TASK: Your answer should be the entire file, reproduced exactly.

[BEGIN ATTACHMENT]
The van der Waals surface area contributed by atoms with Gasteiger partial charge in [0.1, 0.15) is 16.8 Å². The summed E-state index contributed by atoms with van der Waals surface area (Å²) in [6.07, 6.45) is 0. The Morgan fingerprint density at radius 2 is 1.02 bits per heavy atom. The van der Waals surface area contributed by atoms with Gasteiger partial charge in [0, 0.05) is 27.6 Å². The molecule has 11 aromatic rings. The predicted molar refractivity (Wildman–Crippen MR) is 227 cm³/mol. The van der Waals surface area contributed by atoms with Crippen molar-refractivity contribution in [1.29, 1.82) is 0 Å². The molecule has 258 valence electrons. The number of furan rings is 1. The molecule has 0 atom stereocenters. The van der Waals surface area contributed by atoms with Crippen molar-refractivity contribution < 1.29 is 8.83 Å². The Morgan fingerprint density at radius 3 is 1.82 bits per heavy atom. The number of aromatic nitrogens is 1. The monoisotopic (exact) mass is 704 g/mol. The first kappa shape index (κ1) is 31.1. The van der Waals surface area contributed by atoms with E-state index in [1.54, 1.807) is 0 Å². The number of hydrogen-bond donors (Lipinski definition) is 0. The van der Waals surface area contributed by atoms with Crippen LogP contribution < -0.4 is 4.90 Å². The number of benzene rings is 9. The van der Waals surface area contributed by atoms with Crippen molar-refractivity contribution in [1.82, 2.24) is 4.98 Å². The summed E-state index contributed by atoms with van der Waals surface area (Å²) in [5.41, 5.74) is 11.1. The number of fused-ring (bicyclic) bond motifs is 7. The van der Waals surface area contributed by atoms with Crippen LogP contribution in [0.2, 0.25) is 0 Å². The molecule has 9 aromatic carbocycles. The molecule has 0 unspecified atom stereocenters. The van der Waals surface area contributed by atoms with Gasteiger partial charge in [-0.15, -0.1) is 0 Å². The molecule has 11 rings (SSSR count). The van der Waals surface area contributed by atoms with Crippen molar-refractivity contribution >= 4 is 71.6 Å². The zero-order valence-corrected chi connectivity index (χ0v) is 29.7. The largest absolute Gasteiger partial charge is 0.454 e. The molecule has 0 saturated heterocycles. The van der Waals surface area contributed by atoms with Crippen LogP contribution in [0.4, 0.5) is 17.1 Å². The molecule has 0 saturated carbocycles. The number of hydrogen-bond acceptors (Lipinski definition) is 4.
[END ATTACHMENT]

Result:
The van der Waals surface area contributed by atoms with Gasteiger partial charge in [0.1, 0.15) is 16.8 Å². The summed E-state index contributed by atoms with van der Waals surface area (Å²) in [6.07, 6.45) is 0. The Morgan fingerprint density at radius 2 is 1.02 bits per heavy atom. The van der Waals surface area contributed by atoms with Gasteiger partial charge in [0, 0.05) is 27.6 Å². The molecule has 11 aromatic rings. The predicted molar refractivity (Wildman–Crippen MR) is 227 cm³/mol. The van der Waals surface area contributed by atoms with Crippen molar-refractivity contribution in [1.29, 1.82) is 0 Å². The molecule has 258 valence electrons. The number of furan rings is 1. The molecule has 0 atom stereocenters. The van der Waals surface area contributed by atoms with Crippen molar-refractivity contribution < 1.29 is 8.83 Å². The Morgan fingerprint density at radius 3 is 1.82 bits per heavy atom. The number of aromatic nitrogens is 1. The monoisotopic (exact) mass is 704 g/mol. The first kappa shape index (κ1) is 31.1. The van der Waals surface area contributed by atoms with E-state index in [1.54, 1.807) is 0 Å². The number of hydrogen-bond donors (Lipinski definition) is 0. The van der Waals surface area contributed by atoms with Crippen LogP contribution < -0.4 is 4.90 Å². The number of benzene rings is 9. The van der Waals surface area contributed by atoms with Crippen molar-refractivity contribution in [1.82, 2.24) is 4.98 Å². The summed E-state index contributed by atoms with van der Waals surface area (Å²) in [5.41, 5.74) is 11.1. The number of fused-ring (bicyclic) bond motifs is 7. The van der Waals surface area contributed by atoms with Crippen LogP contribution in [0.2, 0.25) is 0 Å². The molecule has 9 aromatic carbocycles. The molecule has 0 unspecified atom stereocenters. The van der Waals surface area contributed by atoms with Gasteiger partial charge in [-0.15, -0.1) is 0 Å². The molecule has 11 rings (SSSR count). The van der Waals surface area contributed by atoms with Crippen molar-refractivity contribution >= 4 is 71.6 Å². The zero-order valence-corrected chi connectivity index (χ0v) is 29.7. The largest absolute Gasteiger partial charge is 0.454 e. The molecule has 0 saturated heterocycles. The van der Waals surface area contributed by atoms with Crippen LogP contribution in [0.4, 0.5) is 17.1 Å². The molecule has 0 saturated carbocycles. The number of hydrogen-bond acceptors (Lipinski definition) is 4.